DeOliveira v. Liberty Mutual Insurance Company (Lawyers Weekly No. 09-016-17)

No. 17-00218-BLS1
Plaintiff, Monica DeOliveira, seeks to recover from her automobile insurer, defendant,
Liberty Mutual Insurance Company (Liberty), under a Massachusetts Automobile Insurance
Policy (Policy). DeOliveira alleges that Liberty improperly failed to pay benefits under the
Medical Payments (MedPay) provision of the Policy. DeOliveira’s Second Amended Complaint
(Complaint) asserts three claims against Liberty: breach of contract (Count I), declaratory
judgment (Count II), and violation of G.L. c. 93A (Count III).2 Liberty moves to dismiss all three
claims for failure to state a claim upon which relief can be granted under Mass. R. Civ. P.
12(b)(6).3 For the reasons stated below, Liberty’s motion to dismiss is denied.
1 On behalf of herself and all others similarly situated.
2 DeOliveira filed a Motion for Leave of Court to File a Second Amended Complaint on
August 16, 2017, after the parties filed their memoranda on Liberty’s motion to dismiss. On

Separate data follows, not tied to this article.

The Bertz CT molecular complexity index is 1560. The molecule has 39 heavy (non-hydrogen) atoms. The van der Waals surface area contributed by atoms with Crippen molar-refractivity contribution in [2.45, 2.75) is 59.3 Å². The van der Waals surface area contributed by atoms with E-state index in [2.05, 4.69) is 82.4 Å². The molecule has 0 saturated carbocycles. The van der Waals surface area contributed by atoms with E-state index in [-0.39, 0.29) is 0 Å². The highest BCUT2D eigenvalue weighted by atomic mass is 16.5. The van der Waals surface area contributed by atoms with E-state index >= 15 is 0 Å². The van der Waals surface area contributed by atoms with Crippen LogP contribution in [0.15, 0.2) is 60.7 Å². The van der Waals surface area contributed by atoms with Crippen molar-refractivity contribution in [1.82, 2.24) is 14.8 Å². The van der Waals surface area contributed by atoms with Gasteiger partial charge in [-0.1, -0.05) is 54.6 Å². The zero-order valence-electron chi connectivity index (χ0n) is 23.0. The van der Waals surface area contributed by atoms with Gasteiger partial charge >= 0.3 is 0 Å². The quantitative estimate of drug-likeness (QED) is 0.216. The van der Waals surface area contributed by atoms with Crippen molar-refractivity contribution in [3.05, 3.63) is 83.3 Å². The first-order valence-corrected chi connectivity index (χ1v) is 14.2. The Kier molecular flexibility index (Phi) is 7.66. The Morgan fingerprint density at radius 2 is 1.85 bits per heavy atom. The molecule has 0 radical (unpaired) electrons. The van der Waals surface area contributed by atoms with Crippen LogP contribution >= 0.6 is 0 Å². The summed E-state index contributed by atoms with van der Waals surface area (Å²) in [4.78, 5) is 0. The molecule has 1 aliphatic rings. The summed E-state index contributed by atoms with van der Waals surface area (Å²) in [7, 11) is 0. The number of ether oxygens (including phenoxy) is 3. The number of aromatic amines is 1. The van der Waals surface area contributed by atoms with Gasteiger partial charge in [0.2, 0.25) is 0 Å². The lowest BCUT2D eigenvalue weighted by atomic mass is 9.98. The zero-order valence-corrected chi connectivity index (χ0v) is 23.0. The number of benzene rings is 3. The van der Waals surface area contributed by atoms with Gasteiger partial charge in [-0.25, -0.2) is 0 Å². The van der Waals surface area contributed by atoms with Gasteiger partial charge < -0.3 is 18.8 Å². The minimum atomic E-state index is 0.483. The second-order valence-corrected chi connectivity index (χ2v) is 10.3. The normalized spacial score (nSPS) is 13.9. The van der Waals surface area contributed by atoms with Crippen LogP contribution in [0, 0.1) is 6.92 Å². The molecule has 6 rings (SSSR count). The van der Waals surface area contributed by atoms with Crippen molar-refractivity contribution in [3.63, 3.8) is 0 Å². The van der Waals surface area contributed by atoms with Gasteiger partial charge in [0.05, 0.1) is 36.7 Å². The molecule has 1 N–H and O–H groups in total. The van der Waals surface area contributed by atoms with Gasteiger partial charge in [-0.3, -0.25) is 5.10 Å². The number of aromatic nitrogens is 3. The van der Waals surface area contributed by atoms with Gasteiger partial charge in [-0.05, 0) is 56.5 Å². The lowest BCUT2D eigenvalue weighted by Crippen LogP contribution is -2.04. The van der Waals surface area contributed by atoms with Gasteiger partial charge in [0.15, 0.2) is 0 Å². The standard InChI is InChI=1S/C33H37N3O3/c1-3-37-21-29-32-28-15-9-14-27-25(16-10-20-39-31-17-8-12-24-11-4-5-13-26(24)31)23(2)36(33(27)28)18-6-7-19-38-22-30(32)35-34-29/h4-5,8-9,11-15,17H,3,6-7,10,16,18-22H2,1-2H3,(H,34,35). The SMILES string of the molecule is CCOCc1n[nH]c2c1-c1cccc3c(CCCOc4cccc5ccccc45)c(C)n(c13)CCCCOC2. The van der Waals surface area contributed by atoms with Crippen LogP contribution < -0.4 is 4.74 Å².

August 18, 2017, this court allowed DeOliveira to file the Second Amended Complaint and
noted that if new allegations in that version of the Complaint required supplemental briefing, the
parties could file written memoranda on the date of the oral argument on the motion to dismiss.
The parties declined to file supplemental memoranda.
3 Liberty also moves to dismiss on the ground of insufficiency of service of process. The
motion to dismiss on that ground is denied. On April 18, 2017, DeOliveira filed a motion to
The facts as revealed by DeOliveira’s Complaint are as follows.
DeOliveira is a resident of Worcester, Massachusetts. Liberty is a Massachusetts
corporation with a principal place of business in Boston, Massachusetts.
On October 28, 2010, DeOliveira purchased the Policy from Liberty. The Policy is
attached to the Complaint as Exhibit A. The Policy includes up to $ 8,000 in personal injury
protection (PIP) benefits. It also includes an optional coverage for up to $ 5,000 in MedPay
benefits. DeOliveira paid an additional premium of $ 10 per vehicle for two vehicles for the
MedPay coverage.
The Policy’s MedPay provision (Part 6) states, in part: “Under this Part, we will pay
reasonable expenses for necessary medical and funeral services incurred as a result of an
accident. We will pay for expenses resulting from bodily injuries to anyone occupying your auto
at the time of the accident.” In addition, the MedPay provision states that: “We will not pay